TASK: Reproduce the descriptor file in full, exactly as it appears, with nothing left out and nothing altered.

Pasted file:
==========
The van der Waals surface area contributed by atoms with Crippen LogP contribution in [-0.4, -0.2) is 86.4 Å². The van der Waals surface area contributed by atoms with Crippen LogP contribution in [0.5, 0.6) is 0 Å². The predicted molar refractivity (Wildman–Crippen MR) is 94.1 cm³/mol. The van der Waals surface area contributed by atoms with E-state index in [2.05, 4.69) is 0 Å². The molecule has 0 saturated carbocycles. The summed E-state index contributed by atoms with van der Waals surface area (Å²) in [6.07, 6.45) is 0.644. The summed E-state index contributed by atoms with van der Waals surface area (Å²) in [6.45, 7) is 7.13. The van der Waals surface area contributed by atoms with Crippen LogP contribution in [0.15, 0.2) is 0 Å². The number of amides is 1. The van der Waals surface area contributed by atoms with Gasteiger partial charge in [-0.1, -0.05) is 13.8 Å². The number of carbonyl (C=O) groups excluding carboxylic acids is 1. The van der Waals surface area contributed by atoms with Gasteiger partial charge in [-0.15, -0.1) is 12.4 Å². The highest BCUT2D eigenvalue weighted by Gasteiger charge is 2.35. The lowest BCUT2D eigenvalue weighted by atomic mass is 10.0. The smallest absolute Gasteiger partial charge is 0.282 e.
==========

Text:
The van der Waals surface area contributed by atoms with Crippen LogP contribution in [-0.4, -0.2) is 86.4 Å². The van der Waals surface area contributed by atoms with Crippen LogP contribution in [0.5, 0.6) is 0 Å². The predicted molar refractivity (Wildman–Crippen MR) is 94.1 cm³/mol. The van der Waals surface area contributed by atoms with E-state index in [2.05, 4.69) is 0 Å². The molecule has 0 saturated carbocycles. The summed E-state index contributed by atoms with van der Waals surface area (Å²) in [6.07, 6.45) is 0.644. The summed E-state index contributed by atoms with van der Waals surface area (Å²) in [6.45, 7) is 7.13. The van der Waals surface area contributed by atoms with Crippen LogP contribution in [0.15, 0.2) is 0 Å². The number of amides is 1. The van der Waals surface area contributed by atoms with Gasteiger partial charge in [-0.1, -0.05) is 13.8 Å². The number of carbonyl (C=O) groups excluding carboxylic acids is 1. The van der Waals surface area contributed by atoms with Gasteiger partial charge in [-0.15, -0.1) is 12.4 Å². The highest BCUT2D eigenvalue weighted by Gasteiger charge is 2.35. The lowest BCUT2D eigenvalue weighted by atomic mass is 10.0. The smallest absolute Gasteiger partial charge is 0.282 e.